Crew from Germany, US, Russia board ISS

June 8, 2018
Russia's Soyuz rocket successfuly carried NASA's Serena Aunon-Chancellor, Sergey Prokopyev of Russia and German Alexander Gerst to the International Space Station Friday

Two astronauts and a cosmonaut docked with the International Space Station on Friday and joined the current crew after blasting off two days earlier, Russia's space agency Roscosmos said.

German Alexander Gerst of the European Space Agency, NASA's Serena Aunon-Chancellor and Russian Sergei Prokopyev, a relatively inexperienced crew, successfully docked with the ISS at 13:01 GMT and then entered the orbiting space laboratory, Roscosmos said.

They were welcomed by the station's current residents: US astronauts Drew Feustel and Richard Arnold, and Russian Oleg Artemyev.

The new arrivals only have a total of one mission between them—42-year-old Gerst's debut aboard the ISS was in 2014—making this one of the less experienced crews to join the space station in recent times.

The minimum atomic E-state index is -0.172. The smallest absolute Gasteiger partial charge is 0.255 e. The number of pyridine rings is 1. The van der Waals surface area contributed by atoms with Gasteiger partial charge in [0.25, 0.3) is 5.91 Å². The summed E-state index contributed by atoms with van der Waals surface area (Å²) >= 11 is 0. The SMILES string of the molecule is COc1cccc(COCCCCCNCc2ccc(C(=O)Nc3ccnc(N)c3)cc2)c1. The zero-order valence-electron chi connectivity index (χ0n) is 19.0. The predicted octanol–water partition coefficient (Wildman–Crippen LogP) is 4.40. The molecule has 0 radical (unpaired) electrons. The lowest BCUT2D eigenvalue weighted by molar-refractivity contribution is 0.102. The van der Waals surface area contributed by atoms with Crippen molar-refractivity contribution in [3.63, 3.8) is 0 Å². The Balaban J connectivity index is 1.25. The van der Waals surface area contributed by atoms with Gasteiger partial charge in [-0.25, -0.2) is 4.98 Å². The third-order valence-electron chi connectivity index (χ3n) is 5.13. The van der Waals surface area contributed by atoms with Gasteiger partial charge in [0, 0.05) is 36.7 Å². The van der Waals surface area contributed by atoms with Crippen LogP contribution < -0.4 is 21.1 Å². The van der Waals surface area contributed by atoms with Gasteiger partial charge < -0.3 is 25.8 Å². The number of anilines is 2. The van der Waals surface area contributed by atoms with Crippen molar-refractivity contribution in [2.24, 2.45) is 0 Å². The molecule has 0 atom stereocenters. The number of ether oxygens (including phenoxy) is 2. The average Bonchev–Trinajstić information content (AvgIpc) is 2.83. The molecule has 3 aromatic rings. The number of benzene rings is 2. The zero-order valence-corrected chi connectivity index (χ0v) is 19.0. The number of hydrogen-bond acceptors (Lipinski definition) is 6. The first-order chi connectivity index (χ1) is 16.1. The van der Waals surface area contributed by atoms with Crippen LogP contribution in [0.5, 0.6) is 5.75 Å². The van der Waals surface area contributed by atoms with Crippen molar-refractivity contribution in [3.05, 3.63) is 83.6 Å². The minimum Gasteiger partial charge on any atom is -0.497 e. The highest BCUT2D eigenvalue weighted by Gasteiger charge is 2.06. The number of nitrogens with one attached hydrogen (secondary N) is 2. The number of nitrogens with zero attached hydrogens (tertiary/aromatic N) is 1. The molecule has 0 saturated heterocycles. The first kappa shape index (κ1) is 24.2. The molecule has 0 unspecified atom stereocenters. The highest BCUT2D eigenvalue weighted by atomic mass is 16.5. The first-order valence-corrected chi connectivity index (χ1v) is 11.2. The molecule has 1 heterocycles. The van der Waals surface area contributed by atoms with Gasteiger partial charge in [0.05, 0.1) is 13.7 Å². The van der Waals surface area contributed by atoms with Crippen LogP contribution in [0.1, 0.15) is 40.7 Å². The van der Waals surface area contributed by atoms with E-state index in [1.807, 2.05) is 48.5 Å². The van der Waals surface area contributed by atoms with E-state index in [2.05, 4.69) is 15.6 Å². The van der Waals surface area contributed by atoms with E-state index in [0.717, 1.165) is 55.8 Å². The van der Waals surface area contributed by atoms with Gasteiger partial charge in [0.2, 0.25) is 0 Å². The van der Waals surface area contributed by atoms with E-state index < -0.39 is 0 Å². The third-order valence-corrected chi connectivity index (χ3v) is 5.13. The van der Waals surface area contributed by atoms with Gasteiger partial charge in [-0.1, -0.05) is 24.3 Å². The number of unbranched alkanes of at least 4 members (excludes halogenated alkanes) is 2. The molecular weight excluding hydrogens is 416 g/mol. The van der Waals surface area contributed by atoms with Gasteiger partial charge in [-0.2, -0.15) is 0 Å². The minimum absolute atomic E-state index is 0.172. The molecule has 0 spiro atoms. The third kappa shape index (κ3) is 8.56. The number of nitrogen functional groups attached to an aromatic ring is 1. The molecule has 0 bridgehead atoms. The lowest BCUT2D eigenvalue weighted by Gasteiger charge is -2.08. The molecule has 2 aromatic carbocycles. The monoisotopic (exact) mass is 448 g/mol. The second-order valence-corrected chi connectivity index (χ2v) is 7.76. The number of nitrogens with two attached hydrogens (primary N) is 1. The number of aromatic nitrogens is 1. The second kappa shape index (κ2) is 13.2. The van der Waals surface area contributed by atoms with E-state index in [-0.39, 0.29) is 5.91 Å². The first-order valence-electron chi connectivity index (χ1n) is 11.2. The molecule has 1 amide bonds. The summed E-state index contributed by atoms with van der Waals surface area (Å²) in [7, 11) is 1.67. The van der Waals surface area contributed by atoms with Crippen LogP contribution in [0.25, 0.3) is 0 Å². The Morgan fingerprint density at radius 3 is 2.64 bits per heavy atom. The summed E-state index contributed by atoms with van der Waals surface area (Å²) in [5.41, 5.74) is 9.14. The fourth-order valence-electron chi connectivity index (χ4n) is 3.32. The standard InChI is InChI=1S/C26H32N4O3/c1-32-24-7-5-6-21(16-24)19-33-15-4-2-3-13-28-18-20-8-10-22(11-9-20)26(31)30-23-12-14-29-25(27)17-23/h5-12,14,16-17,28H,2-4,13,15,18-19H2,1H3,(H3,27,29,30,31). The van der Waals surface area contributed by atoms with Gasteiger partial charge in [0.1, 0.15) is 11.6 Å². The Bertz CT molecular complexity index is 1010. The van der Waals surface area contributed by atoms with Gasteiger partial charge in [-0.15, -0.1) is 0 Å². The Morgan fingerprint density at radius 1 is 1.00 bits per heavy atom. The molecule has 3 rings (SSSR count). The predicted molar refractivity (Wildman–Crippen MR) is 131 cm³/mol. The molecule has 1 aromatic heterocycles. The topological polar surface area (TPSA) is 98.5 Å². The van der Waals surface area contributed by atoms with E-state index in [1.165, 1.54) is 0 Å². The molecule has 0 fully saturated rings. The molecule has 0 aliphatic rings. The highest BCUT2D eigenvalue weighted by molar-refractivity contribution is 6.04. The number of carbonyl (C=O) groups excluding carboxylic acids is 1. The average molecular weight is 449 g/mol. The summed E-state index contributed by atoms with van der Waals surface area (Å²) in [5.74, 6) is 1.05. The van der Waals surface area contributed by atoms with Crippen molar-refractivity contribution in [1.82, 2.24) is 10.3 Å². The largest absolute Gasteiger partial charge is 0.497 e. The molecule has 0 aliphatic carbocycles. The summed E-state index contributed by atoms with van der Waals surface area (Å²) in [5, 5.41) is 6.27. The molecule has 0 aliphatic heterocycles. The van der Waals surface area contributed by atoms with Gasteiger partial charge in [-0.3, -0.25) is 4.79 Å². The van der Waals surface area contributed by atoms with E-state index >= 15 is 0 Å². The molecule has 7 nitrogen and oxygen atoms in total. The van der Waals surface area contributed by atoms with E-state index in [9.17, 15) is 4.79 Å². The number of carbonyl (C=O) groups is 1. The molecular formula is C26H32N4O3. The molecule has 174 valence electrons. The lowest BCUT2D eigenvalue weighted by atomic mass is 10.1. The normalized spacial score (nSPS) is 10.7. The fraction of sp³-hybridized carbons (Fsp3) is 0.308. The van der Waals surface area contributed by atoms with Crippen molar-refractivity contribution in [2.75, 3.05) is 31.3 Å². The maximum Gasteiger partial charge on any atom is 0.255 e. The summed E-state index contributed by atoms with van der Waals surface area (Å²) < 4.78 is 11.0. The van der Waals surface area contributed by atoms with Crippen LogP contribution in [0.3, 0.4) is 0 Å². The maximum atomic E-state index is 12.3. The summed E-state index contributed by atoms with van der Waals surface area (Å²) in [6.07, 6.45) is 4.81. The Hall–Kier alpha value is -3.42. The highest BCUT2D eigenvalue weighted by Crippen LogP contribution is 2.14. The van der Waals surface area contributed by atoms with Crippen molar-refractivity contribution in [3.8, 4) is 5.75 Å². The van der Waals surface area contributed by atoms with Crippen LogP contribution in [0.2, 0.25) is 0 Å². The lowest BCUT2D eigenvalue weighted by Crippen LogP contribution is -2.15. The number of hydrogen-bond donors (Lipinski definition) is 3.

Aunon-Chancellor, a doctor, was only confirmed by NASA this year for the mission, which will last five months.

The blasted off from Russia's rented Baikonur base in Kazakhstan on Wednesday.

The astronauts will miss the World Cup, hosted by Russia from June 14, but they are all set to play a football match on the day of the final on July 15.

The Soyuz rocket that carried the trio into space was emblazoned with the tournament's emblem.

The most recent team to leave the ISS—Russian Anton Shkaplerov, Scott Tingle of the United States and Norishige Kanai of Japan—landed back on Earth on Sunday, bringing back a football kicked around the ISS that may be used in the World Cup opening game in Moscow.

The laboratory has been orbiting Earth at about 28,000 kilometres per hour (17,000 miles per hour) since 1998.

Space research has been one of the few areas of international cooperation between Russia and the West that has not been wrecked by the Ukraine crisis.

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